The Patagonian Ice Sheet was a large elongated and narrow ice sheet that covered all of Chile south of approximately present-day Puerto Montt during the Llanquihue glaciation. Some maps have the Patagonian Ice Sheet connected to the icecaps of the Altiplano by continuous glaciers all the way through the Andes.
The ice sheet extended beyond the crest of the Andes into Argentina, but because of the dryness of the climate it did not reach beyond present-day lakes such as the Yagagtoo, Musters, and Colhue Huapi. At its peak (about 18,000-17,500 years ago), the Patagonian Ice Sheet covered about 480,000 km² of land with an estimated ice-volume of more than 500,000 km³, of which about 4% remains glaciated today in two separated portions known as the Northern and Southern Patagonian Ice Fields. The ice-volume reduction contributed to a global sea-level rise of about 1.2 meters. However, during the first glacial period at the beginning of the Pleistocene ice extended to the present-day Argentine coast. With each successive glaciation it is known that the ice has stopped further and further to the west, with aridity always serving as the decisive factor halting glacier spread: it is believed that the east-west precipitation gradients during glacial periods were even steeper than the extremely steep ones of present-day Patagonia.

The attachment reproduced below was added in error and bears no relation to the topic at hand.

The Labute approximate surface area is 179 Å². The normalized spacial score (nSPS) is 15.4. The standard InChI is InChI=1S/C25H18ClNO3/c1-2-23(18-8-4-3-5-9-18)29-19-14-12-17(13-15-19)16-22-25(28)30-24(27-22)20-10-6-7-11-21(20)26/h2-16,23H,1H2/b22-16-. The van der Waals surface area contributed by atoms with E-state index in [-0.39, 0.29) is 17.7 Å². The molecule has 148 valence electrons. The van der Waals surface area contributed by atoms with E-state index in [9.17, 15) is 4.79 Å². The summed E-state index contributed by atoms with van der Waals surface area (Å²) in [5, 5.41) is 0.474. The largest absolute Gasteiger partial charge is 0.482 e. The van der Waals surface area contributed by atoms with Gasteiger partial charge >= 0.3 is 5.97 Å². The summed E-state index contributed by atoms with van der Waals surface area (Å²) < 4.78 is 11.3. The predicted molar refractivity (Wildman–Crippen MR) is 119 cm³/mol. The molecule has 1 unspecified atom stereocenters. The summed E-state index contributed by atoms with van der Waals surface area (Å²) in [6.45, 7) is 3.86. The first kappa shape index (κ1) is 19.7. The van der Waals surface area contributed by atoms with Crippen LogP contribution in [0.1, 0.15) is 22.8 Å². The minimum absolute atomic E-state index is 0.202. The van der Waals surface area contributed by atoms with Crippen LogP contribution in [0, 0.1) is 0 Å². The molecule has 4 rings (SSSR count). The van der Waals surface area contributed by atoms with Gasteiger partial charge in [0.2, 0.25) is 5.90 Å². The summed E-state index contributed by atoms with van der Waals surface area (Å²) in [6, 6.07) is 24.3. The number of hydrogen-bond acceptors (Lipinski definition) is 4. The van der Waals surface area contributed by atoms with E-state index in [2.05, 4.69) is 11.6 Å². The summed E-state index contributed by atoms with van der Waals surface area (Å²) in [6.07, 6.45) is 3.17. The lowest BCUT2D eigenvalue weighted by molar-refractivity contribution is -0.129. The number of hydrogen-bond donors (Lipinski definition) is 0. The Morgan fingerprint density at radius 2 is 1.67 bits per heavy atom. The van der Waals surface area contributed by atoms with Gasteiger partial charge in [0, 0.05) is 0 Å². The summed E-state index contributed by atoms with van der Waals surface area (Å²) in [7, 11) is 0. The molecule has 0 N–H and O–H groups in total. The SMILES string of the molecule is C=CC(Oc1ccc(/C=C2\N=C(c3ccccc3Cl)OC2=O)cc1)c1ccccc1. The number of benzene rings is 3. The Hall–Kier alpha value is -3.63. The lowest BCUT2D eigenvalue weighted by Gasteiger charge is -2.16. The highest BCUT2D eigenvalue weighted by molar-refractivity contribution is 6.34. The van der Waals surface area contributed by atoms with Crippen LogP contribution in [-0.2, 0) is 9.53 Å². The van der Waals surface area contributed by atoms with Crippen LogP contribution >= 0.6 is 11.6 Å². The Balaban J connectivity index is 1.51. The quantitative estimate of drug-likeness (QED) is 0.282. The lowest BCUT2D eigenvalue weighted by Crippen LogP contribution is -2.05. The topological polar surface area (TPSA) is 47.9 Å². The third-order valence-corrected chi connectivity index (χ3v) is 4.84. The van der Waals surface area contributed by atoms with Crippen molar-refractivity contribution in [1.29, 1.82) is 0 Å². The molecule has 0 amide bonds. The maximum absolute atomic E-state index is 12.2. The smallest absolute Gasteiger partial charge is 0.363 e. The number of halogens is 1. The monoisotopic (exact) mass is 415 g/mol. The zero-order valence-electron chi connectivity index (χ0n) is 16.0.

The Southern Patagonian Ice Field (Spanish: Hielos Continentales or Campo de Hielo Sur), located at the Southern Patagonic Andes between Argentina and Chile, is the world's second largest contiguous extrapolar ice field. It is the bigger of two remnant parts of the Patagonian Ice Sheet, which covered all of southern Chile during the Last glacial period, locally called the Llanquihue glaciation.